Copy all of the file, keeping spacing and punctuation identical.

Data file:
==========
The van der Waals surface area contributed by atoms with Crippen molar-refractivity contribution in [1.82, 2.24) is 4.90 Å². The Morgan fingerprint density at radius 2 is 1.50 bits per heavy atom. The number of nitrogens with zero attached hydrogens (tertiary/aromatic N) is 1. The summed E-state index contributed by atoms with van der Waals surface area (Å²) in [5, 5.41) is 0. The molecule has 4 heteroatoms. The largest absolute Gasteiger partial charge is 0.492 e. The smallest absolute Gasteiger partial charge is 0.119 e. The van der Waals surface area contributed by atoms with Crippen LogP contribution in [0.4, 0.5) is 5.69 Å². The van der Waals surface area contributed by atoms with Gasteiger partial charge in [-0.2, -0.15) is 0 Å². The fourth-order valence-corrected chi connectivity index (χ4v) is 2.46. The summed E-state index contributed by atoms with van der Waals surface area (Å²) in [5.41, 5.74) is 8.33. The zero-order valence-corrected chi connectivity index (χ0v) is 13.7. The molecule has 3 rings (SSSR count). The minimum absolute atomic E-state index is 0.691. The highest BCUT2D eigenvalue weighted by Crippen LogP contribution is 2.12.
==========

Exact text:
The van der Waals surface area contributed by atoms with Crippen molar-refractivity contribution in [1.82, 2.24) is 4.90 Å². The Morgan fingerprint density at radius 2 is 1.50 bits per heavy atom. The number of nitrogens with zero attached hydrogens (tertiary/aromatic N) is 1. The summed E-state index contributed by atoms with van der Waals surface area (Å²) in [5, 5.41) is 0. The molecule has 4 heteroatoms. The largest absolute Gasteiger partial charge is 0.492 e. The smallest absolute Gasteiger partial charge is 0.119 e. The van der Waals surface area contributed by atoms with Crippen LogP contribution in [0.4, 0.5) is 5.69 Å². The van der Waals surface area contributed by atoms with Gasteiger partial charge in [-0.2, -0.15) is 0 Å². The fourth-order valence-corrected chi connectivity index (χ4v) is 2.46. The summed E-state index contributed by atoms with van der Waals surface area (Å²) in [5.41, 5.74) is 8.33. The zero-order valence-corrected chi connectivity index (χ0v) is 13.7. The molecule has 3 rings (SSSR count). The minimum absolute atomic E-state index is 0.691. The highest BCUT2D eigenvalue weighted by Crippen LogP contribution is 2.12.